A day in the grouse woods with a forestry professional.
Aldo Leopold wrote in Sand County Almanac that it’s best to just tag along behind a bird dog because it knows “grouseward better than you do.” This tends to be true, but a northern Wisconsin forester, especially one who hunts ruffed grouse with a passion, is a close second. That’s why when Bayfield county forester Mike Amman asked me to join him on a hunt, I immediately asked when and where.
You can learn a lot, listening to a forester in the woods, in his element. I know a little bit about trees, I mean I can identify an aspen or a balsam fir, but that’s about the end of it. A forester’s knowledge of trees and the complexity of the forest ecosystem, however, is gold for grouse and woodcock hunters. Amman once mentioned a bit of wisdom he found in both Gordon Gullion’s and Rocky Gutierrez’s research about how clearcuts were more effective recruiting and holding grouse if they had drumming logs, so Amman thought it would be wise to create a policy to drop a few mature trees in the county’s clearcuts. Not all clearcuts are created equal.
In fact, on one of our hunts, we shot and killed a grouse — a beautiful cinnamon-colored bird — one of our dogs pointed by a drumming log in the midst of an aspen cutting. We inspected the log after admiring and pocketing the bird, and I felt a twinge of regret having removing a veteran drummer from the grouse woods.
A forester understands the complexities of a working forest.
From Amman, I’ve learned a good deal about forestry — harvesting prescriptions, rotation ages, tree marking, logging operations, markets for different wood species — basically the hows and whys of timber sales and how this affects the woods and ultimately our grouse hunting. Logging isn’t automatic. I’ve even absorbed a few things about sharp-tailed grouse and how the county is trying to improve the quality and connectivity of this other grouse’s habitat.
On one hunt, we were walking an ATV trail and came across two older hunters sitting on the tailgate of their pickup. “This is our job,” one of them said. “We’re retired.” We stood around a while and chatted, talking about dogs, bird numbers and in general the prospects for the season.
Then abruptly one of the hunters said, “I sure wish they’d do more clearcutting, though.” Although he might deny it, Amman bristled slightly and was literally taken aback. “Well,” he said, “that’s the first time I’ve heard that. Usually it’s the other way around.” He mentioned he was one of the county’s foresters and went on to explain a bit about the county’s land management policy, which had the hunter backpedaling quickly and apologizing. He left them with the knowledge of a couple of upcoming cuts in that immediate area. The other hunter, with a bit of humor, said he hoped they wouldn’t be too old to hunt them when they matured into good grouse cover. We laughed, said our goodbyes and headed down the trail.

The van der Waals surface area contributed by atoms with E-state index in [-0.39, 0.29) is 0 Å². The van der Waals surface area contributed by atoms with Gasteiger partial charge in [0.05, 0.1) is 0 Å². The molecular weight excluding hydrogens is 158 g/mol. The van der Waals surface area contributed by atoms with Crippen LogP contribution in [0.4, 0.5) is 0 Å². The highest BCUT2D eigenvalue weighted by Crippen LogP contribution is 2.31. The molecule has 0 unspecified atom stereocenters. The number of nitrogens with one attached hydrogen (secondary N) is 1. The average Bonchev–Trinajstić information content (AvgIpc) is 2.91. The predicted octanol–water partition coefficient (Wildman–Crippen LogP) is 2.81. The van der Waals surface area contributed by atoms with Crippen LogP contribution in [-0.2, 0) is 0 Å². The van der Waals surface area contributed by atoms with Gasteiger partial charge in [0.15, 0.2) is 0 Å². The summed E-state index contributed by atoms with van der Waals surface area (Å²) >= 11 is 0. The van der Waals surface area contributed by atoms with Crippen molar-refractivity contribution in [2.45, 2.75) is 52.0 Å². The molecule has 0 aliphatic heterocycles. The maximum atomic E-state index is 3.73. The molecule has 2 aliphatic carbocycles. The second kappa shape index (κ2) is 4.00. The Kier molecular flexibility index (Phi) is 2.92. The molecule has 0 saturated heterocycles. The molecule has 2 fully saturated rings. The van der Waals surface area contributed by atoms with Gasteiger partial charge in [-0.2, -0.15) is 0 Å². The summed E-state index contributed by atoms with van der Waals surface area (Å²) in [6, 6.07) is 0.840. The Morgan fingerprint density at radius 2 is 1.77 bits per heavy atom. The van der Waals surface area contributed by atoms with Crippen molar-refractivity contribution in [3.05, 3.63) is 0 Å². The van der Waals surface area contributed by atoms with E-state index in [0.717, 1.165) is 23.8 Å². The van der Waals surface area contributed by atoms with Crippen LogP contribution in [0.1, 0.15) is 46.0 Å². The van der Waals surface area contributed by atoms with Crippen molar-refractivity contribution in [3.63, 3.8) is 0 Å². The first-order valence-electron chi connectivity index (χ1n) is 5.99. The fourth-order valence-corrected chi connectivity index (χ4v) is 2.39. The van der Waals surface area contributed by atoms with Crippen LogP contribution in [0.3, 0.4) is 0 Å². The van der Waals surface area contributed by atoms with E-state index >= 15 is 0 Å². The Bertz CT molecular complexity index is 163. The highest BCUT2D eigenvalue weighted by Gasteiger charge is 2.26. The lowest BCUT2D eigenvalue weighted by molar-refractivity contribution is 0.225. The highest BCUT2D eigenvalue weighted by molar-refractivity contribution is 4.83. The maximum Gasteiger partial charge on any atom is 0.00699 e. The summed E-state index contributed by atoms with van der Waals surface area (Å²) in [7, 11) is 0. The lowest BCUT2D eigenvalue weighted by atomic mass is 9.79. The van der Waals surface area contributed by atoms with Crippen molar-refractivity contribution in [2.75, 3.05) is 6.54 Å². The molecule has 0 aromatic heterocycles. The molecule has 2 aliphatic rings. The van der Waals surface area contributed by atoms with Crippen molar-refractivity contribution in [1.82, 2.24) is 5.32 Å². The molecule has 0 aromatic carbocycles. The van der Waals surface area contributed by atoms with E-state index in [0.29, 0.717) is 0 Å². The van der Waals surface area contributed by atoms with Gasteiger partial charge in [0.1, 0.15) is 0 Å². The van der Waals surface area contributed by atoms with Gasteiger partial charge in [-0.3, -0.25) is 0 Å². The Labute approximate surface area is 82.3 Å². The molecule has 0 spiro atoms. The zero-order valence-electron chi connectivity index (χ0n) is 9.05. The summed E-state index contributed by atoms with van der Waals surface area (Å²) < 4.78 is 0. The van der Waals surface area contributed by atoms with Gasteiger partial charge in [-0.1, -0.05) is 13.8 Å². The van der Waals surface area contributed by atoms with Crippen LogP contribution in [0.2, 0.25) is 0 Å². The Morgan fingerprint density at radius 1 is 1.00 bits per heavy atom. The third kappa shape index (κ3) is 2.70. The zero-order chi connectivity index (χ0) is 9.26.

For these two hunters, it was good to see that not all foresters sit behind a desk all day and push paper, but actually got out into the woods and saw firsthand the effects of their practice. For me, it was a lesson in the difficulty public land managers face every day. They have to juggle the wants and desires of a multitude of stakeholders — not just hunters, but hikers, cross country skiers, mountain bikers, ATVers, birders, taxpayers. It probably didn’t hurt his credibility with these two hunters that they could tell a couple of birds were riding in Amman’s gamebag
A forester knows where the birds live.
It’s not just about education however — there’s the hunt too. More than anything, a northern Wisconsin forester knows where the birds are, and that’s a helpful trait in a hunting partner, if he or she is willing to share them. This is what happens when you understand, work and spend a lot of time in grouse and woodcock country. I sometimes think Amman has an inventory of all of the coveys of grouse in the county forest. Once getting into a cover, he told me he put up four coveys of grouse in this spot in early summer. Sure enough, the dogs pointed and we put up several grouse that morning, managing to put a few in our game bags.
Perhaps the one downside to hunting with a forester is they know how to move efficiently through the woods. Amman slips through the woods with his long stride, eating up the miles, a living testament to the saying that more than anything legs kill grouse. After our first hunt, he emailed me the next day saying we’d hiked 13.5 miles according to his GPS. Before hunting with him, I hadn’t considered the professional trekking abilities of a forester. They really do know how to put on the miles in the woods. Even Jenkins, my youngest English setter, was worn out.
About | The Author
Mark Parman lives and hunts in Seeley, Wis. with his wife, Susan, and two setters, Fergus and Jenkins. He has been an RGS member for over 20 years.